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Soviet Authorities Release Yale Professor Accused of Espionage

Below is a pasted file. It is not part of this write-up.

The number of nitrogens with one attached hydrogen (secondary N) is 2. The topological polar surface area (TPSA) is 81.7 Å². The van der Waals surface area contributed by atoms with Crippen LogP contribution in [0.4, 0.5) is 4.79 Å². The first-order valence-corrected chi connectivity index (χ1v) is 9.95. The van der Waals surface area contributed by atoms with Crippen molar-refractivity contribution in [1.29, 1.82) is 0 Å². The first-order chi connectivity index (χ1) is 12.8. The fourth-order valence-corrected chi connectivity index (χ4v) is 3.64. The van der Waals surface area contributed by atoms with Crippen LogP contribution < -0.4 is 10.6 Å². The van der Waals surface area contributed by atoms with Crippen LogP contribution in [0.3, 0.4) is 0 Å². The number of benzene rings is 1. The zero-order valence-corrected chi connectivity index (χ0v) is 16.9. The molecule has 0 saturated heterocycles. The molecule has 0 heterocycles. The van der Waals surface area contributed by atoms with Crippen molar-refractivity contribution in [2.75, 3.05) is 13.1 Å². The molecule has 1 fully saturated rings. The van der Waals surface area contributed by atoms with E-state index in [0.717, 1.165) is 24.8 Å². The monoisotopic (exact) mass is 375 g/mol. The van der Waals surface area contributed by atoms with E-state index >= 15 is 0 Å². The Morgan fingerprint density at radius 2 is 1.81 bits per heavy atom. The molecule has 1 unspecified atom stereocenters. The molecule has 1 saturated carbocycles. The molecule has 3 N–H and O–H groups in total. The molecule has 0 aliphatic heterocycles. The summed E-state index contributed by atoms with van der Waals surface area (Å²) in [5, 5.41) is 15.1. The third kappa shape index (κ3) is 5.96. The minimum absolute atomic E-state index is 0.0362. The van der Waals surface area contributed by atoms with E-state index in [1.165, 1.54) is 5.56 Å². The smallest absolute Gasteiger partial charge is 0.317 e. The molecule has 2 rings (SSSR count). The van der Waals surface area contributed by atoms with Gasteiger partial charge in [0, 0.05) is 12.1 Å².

Nov. 16, 1963 - Soviet authorities announced today the release and expulsion of Frederick C. Barghoorn, a Yale University professor, and a few hours later put him on a plane to London. Foreign Minister Andrei A. Gromyko, announcing the release to the U.S. chargé d’affaires, Walter J. Stoessel, said the action had been taken “in view of the personal concern expressed by President Kennedy” over the professor’s arrest. But Izvestia, in its announcement of the release, reiterated Soviet charges that the professor had been spying. President Kennedy, a personal friend of Professor Barghoorn’s, had made a forceful declaration that he was “not on an intelligence mission of any kind.” The President also warned at a news conference that the arrest might upset the Soviet-U.S. cultural program — extremely popular among the Soviet people. Professor Barghoorn arrived in London looking haggard and nervous. He told embassy officials, “It’s certainly great to be here.” The Soviet Government newspaper said an investigation had “confirmed the fact” that Professor Barghoorn had been “engaged in intelligence activities.” It added that the Soviet authorities would have had “every ground” to put him on trial but had decided to “expel” him instead. Professor Barghoorn’s release appeared to confirm a belief among Western diplomats that the arrest was a result of some kind of miscalculation. This afternoon, Mrs. Elizabeth Barghoorn, the professor’s widowed 80-year-old mother, telephoned the White House to thank President Kennedy for his help in securing her son’s release. The President was away in Florida, so she sent a telegram expressing her appreciation. “The Russians use the world ‘expel,’” she told newsmen. “They must still think he’s a spy. Well, I’ll settle for having him ‘expelled.’ It’s the best news I’ve heard. I think our protests must have done some good. The Russians are anxious. They’ve found out they’ve made an awful mistake.”


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